Warren Miller Essay

Warren Miller (1924–1999) was an American scholar who focused primarily on political behavior but also made great contributions to the field of social science as a whole. Born on March 26, 1924, in Hawarden, Iowa, Miller did his undergraduate and masters work at the University of Oregon, receiving his degrees in 1948 and 1950, respectively. Miller’s doctoral dissertation on issue-oriented voting, completed at Syracuse University, used data that he helped collect for the first comprehensive presidential election survey. He spent two years teaching at the University of California, Berkeley, before moving to the University of Michigan, where he taught from 1956 to 1980.

Miller first drew attention with two books he co-wrote on electoral behavior—The Voter Decides, written in 1954 with Angus Campbell and Gerald Gurin, and The American Voter (1960). The American Voter, co-written with Angus Campbell, Donald E. Stokes, and Philip E. Converse, and their subsequent collaboration, Elections and the Political Order (1966), defined what is commonly called the Michigan school of political behavior. This school of thought coined the term funnel of causality to identify a model used to examine decision making among groups and explored the predictors of voter participation and choice. Miller and his colleagues also posited that party identification was a stable predisposition that shaped issue positions.

In 1962, Miller created the Inter-University Consortium for Political and Social Research (ICPSR), after he and his colleagues received numerous requests for data used in The American Voter. As the first executive director of ICPSR, Miller made the survey data readily available, and through the years the consortium continued to collect data, so much so that by the early twenty-first century, it housed the largest collection of quantitative academic data in the world. Under Miller’s auspices, ICPSR also trained new generations of scholars in survey methodology and data analysis through its yearly summer programs.

After stepping down as the head of ICPSR in 1970, Miller directed the Center for Political Studies for eleven years. The center encompassed ICPSR as well as the newly developed National Election Study (NES). As the principal investigator of NES, Miller sought to increase the scope and participation of the Michigan surveys first administered in 1952 and to standardize the questions and collection of the data in order to facilitate comparability between surveys. In 1978, Miller managed to get National Science Foundation funding for NES, thereby creating a national archive of electoral data. During the same period, Miller was elected president of the American Political Science Association (1979–1980) and president of the Social Science History Association (1979–1980), which he founded. Miller also served as a consultant for ABC News, and it was while he was serving in this capacity that he coined the term projection to describe election forecasts.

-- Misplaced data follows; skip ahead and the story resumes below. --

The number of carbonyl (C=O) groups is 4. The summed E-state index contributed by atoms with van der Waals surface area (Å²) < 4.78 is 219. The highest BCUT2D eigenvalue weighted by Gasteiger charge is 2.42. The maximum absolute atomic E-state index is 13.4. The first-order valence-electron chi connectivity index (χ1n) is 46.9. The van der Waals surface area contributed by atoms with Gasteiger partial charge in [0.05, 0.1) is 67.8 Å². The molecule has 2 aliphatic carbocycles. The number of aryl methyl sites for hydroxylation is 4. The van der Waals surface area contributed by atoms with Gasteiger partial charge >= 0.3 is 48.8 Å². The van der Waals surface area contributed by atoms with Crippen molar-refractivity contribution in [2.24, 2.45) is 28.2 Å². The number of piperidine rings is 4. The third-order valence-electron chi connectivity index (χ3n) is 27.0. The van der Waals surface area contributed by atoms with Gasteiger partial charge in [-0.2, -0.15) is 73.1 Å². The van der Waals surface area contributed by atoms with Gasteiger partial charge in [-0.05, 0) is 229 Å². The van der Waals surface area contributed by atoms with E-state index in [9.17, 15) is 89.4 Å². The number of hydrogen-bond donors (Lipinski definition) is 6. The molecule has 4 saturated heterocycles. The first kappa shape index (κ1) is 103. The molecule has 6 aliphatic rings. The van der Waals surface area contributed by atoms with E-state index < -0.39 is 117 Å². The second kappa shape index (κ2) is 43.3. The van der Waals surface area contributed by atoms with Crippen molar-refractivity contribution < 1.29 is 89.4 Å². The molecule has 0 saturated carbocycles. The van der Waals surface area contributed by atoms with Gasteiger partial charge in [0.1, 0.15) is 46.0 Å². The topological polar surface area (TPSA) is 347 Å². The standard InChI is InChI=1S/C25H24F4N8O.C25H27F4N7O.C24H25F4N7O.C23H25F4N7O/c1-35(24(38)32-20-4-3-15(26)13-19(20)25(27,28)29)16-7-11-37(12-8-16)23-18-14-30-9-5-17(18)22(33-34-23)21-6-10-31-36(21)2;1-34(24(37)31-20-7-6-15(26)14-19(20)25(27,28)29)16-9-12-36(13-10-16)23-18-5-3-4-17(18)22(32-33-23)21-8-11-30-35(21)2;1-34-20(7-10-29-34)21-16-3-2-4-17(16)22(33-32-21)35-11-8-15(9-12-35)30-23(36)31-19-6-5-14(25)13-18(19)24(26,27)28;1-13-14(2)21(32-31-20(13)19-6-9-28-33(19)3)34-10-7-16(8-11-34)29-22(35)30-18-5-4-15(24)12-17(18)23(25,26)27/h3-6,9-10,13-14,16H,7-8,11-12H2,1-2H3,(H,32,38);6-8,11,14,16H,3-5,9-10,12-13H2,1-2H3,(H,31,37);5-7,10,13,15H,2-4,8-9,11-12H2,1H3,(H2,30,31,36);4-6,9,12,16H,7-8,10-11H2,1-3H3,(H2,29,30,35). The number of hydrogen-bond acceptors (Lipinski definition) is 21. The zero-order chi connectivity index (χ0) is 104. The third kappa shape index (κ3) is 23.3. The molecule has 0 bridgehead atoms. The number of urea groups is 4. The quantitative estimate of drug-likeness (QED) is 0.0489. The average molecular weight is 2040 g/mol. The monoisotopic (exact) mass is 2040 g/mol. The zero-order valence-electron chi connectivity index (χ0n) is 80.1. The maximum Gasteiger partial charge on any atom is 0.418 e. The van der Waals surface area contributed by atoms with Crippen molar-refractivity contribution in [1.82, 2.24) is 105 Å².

In 1981 Miller relocated to Arizona State University and began writing a series of articles on U.S. elections that were published in the British Journal of Political Science. These articles were eventually collected in his 1996 book entitled The New American Voter. He died of complications stemming from diabetes in 1999, shortly before his last book, Policy Representation in Western Democracies (1999), an edited volume, was published.

Bibliography:

  1. Baer, Michael, Malcolm Jewell, and Lee Sigelman. Political Science in America: Oral Histories of a Discipline. Lexington: University Press of Kentucky, 1991.
  2. Campbell, Angus, Philip Converse,Warren Miller, and Donald Stokes. The American Voter. New York:Wiley, 1960.
  3. Elections and the Political Order. New York:Wiley, 1966.
  4. Campbell, Angus, Gerald Gurin, and Warren Miller. The Voter Decides. Westport, Conn.: Greenwood, 1954.
  5. Miller,Warren, and J. Merrill Shanks. The New American Voter. Cambridge, Mass.: Harvard University Press, 1996.
  6. Shanks, J. Merrill. “In Memoriam: Warren Miller.” PS: Political Science and Politics 32, no. 2 (June 1999): 275–284.
  7. Traugott, Michael. “Obituary for Warren E. Miller, 1924–1999.” Public Opinion Quarterly 63 (1999): 590–591.

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